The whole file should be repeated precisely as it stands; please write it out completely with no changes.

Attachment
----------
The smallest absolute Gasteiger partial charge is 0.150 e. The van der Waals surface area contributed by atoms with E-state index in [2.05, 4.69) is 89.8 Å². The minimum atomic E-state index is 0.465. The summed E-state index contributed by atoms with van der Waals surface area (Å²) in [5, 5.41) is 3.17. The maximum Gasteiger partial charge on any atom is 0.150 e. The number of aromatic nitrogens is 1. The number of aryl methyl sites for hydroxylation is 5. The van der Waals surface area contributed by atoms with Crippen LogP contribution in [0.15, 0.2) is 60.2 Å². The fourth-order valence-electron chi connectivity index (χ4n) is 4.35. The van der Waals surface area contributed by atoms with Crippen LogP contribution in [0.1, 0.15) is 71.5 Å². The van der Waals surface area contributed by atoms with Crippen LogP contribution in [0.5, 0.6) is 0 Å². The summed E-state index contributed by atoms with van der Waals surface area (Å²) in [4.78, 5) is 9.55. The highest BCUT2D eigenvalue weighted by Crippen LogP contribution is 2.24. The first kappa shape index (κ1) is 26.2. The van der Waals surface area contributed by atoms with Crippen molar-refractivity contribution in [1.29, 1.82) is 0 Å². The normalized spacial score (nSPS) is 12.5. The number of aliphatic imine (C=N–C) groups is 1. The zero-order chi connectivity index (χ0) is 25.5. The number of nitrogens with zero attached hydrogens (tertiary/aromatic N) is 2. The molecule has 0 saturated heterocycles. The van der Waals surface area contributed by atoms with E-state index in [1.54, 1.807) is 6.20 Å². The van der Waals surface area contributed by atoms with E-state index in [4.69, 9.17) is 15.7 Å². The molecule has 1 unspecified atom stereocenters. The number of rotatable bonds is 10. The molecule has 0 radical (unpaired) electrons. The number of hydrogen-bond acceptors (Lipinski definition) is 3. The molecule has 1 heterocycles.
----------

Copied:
The smallest absolute Gasteiger partial charge is 0.150 e. The van der Waals surface area contributed by atoms with E-state index in [2.05, 4.69) is 89.8 Å². The minimum atomic E-state index is 0.465. The summed E-state index contributed by atoms with van der Waals surface area (Å²) in [5, 5.41) is 3.17. The maximum Gasteiger partial charge on any atom is 0.150 e. The number of aromatic nitrogens is 1. The number of aryl methyl sites for hydroxylation is 5. The van der Waals surface area contributed by atoms with Crippen LogP contribution in [0.15, 0.2) is 60.2 Å². The fourth-order valence-electron chi connectivity index (χ4n) is 4.35. The van der Waals surface area contributed by atoms with Crippen LogP contribution in [0.1, 0.15) is 71.5 Å². The van der Waals surface area contributed by atoms with Crippen LogP contribution in [0.5, 0.6) is 0 Å². The summed E-state index contributed by atoms with van der Waals surface area (Å²) in [4.78, 5) is 9.55. The highest BCUT2D eigenvalue weighted by Crippen LogP contribution is 2.24. The first kappa shape index (κ1) is 26.2. The van der Waals surface area contributed by atoms with Crippen molar-refractivity contribution in [1.29, 1.82) is 0 Å². The normalized spacial score (nSPS) is 12.5. The number of aliphatic imine (C=N–C) groups is 1. The zero-order chi connectivity index (χ0) is 25.5. The number of nitrogens with zero attached hydrogens (tertiary/aromatic N) is 2. The molecule has 0 saturated heterocycles. The van der Waals surface area contributed by atoms with E-state index in [1.54, 1.807) is 6.20 Å². The van der Waals surface area contributed by atoms with E-state index in [4.69, 9.17) is 15.7 Å². The molecule has 1 unspecified atom stereocenters. The number of rotatable bonds is 10. The molecule has 0 radical (unpaired) electrons. The number of hydrogen-bond acceptors (Lipinski definition) is 3. The molecule has 1 heterocycles.